• Inability to access government compensation schemes. SMSFs cannot access government compensation schemes in case money is lost for various reasons including those outside the control of the trustees.

So, with the good comes the bad and I can’t stress enough the importance of understanding the compliance obligations that come with operating your SMSF. This is not to be taken lightly.

I worry that a lot of people start an SMSF as a status symbol. It sounds fancy to have your own super fund and sometimes people think that because it’s complex it must be better and more sophisticated. In reality, complex doesn’t mean sophistication it means a headache. The best financial plans are the ones that are simple to execute.

If all you want to do is have a good, diversified portfolio of stocks, bonds and maybe a term deposit or two, then you don’t need an SMSF. A good retail fund will give you access to all of this and more without the compliance hassles and time commitments.

Some of the public offer funds out there today really are quite extraordinary! They offer an amazing array of investments, with awesome reporting, all at a reasonable cost.

I don’t personally have an SMSF simply because I don’t need one. The superannuation fund I use gives me sufficient flexibility to invest in the assets that I want to invest in. The only time I could see myself starting an SMSF is if I wanted to purchase an office to operate my business out of.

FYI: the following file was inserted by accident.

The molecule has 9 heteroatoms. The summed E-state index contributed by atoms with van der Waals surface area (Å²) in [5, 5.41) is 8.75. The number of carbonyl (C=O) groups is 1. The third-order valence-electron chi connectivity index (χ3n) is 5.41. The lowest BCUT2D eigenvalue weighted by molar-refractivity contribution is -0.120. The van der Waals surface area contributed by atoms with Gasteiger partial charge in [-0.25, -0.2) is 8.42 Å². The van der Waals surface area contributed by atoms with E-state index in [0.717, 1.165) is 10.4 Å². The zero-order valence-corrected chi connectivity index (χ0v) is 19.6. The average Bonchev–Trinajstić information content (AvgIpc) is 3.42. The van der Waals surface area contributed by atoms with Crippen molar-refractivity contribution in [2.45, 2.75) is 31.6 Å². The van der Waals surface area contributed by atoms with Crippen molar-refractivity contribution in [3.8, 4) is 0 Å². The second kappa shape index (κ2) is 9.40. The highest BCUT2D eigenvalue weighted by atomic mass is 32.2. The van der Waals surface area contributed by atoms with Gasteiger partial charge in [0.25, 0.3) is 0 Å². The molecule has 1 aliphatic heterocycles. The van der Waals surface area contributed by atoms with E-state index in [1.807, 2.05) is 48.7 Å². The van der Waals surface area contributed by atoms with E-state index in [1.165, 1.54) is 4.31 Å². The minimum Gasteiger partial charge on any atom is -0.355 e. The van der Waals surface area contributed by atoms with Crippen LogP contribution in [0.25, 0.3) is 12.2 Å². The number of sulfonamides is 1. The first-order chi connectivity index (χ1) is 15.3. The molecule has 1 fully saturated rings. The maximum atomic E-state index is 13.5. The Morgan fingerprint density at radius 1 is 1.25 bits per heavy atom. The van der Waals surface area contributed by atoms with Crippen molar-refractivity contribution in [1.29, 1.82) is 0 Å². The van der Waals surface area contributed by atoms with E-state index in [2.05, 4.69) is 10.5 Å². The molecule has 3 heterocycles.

But if you do decide to start your own SMSF, I would strongly suggest that you get professional advice first to ensure you are on the right track from a compliance perspective. Feel free to reach out if you would like my assistance here.


The information in this website is for general information only.

It should not be taken as constituting professional advice from the website owner – Guided Investor as Authorised Representative of Symmetry Group (AFSL 426385)

You should consider seeking independent legal, financial, taxation or other advice to check how the information relates to your unique circumstances.

Guided Investor is not liable for any loss caused, whether due to negligence or otherwise arising from the use of, or reliance on, the information provided directly or indirectly, by use of this document.